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Reader Comments

As a writer-researcher, I am aware of the amount of work that goes into a book such as this. I am blown away by the thoroughness of the research and the ease with which the author folds the historical data into the story line without making the tone didactic or boring. The information remains welcome and enjoyable. We have a feeling of being right there with each character as the story unfolds. The characters demand and deserve empathy, steadfastly hold our interest and keep us wanting to turn the page to find out what happens to them. Excellent work and deserving of profitable publicity as well as the incentive to write another novel!

Sylvia Adams, Poet. January 10, 2016


A Marginally Noted Man so captivated me that I read it cover to cover in one sitting. I loved the story set within the period of WW1, the clear and succinct attention to detail yet full of beauty, mystery, and passion. Shmelzer knows these places – the homestead, the monastery, the trenches – and she knows her characters, their dialogue identifying by tone and content.

I was stuck by the following paragraph from page 101, at once beautiful yet horrifying … Will travelled in darkness. As he soared luminescent prisms – pink, mauve, orange, turquoise – lumbered inwardly from the encompassing blackness. Rotating end over end on their axes, bumping and grinding like plangent waves, these glittering missiles probed into his belly, shards tearing off and tumbling into the midnight-blue abyss. Myriads of miniscule meteorites sped by, scorching Will’s flesh – whining, thundering, until with every muscle taut he extended his arms, arched his back, and tilted into limitless space. He accelerated into a preordained trajectory.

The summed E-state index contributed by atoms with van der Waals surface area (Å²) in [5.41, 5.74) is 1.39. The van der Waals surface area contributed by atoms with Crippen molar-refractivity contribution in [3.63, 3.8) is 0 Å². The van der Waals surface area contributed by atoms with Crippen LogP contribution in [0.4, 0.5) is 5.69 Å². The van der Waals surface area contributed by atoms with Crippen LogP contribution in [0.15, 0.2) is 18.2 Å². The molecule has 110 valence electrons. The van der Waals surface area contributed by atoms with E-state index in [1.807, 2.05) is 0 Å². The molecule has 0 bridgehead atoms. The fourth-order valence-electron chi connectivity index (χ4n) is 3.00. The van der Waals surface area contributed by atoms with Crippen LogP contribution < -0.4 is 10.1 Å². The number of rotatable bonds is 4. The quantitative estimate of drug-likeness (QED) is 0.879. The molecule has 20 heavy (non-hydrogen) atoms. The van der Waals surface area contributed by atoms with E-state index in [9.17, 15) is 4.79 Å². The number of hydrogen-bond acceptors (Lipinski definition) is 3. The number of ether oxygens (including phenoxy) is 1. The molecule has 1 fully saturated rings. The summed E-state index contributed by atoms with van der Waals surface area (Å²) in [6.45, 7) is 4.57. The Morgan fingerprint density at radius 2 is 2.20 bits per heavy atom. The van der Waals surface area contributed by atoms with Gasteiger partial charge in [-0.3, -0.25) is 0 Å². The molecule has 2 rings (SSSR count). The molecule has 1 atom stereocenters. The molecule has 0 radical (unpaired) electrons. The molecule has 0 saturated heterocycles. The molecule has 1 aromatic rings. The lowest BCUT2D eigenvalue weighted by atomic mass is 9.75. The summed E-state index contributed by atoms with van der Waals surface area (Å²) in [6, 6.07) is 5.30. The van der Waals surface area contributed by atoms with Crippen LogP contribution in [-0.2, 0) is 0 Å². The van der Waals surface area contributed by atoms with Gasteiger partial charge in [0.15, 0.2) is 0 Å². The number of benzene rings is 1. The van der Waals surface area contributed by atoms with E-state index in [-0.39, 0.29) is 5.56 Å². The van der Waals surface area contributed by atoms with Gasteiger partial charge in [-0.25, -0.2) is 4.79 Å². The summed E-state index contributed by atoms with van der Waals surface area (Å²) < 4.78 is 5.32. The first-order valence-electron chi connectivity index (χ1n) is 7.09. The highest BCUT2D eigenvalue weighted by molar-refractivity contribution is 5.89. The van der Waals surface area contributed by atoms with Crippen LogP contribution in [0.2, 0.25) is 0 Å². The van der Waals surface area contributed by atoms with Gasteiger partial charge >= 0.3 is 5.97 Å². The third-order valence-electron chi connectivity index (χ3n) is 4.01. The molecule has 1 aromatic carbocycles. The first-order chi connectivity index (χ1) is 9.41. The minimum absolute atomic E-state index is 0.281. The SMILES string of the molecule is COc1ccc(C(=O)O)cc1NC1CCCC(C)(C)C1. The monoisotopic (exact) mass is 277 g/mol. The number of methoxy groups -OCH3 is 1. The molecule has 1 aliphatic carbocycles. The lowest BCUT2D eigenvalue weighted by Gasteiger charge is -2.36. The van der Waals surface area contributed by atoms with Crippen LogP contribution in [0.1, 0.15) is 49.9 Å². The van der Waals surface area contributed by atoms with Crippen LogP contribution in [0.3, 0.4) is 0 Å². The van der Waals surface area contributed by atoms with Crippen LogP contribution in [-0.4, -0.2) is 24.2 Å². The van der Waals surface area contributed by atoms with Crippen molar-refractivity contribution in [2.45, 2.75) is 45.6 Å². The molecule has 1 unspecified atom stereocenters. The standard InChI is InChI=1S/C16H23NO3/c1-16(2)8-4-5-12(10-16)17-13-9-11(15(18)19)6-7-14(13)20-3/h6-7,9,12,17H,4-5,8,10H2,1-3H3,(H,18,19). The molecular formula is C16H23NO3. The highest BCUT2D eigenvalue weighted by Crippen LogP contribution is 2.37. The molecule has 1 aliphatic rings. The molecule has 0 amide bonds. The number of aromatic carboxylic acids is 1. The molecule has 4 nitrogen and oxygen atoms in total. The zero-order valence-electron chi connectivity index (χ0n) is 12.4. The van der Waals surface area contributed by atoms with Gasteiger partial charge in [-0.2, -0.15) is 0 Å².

This book draws one to read it again and again.

Margaret Cook, Technical Writer and Editor. January 5, 2016


A Marginally Noted Man is a wonderfully and poetically crafted journey into the horror of war. As the protagonist Will Nicol outlines in this book, “Every person who participates in war is at fault”, and every character is shaped in some way by their experience of living through WW1. The fine level of detail provides a sense of “realness” that makes this narrative a compelling look into the emotional, spiritual, and physical misery of war and its aftermath. Despite the heaviness of the subject matter, however, the surprising plot twists prevent the reader from getting mired in the tragedy of destruction, and instead we remain engaged and travel with Will as he grapples with coming home as a different person.

Elaine Donnelly, Educator & PhD candidate UMass Boston. January 4, 2016


A Marginally Noted Man is a wonderful book. Your style reminds me very much of Ondaatje’s, modified by your unique lyricism. I love the way you did not resolve the issues facing the two young soldiers. Life does not solve such dilemmas; it teaches us only how to live with them and leave room in our hearts for the beauty of nature and of human souls.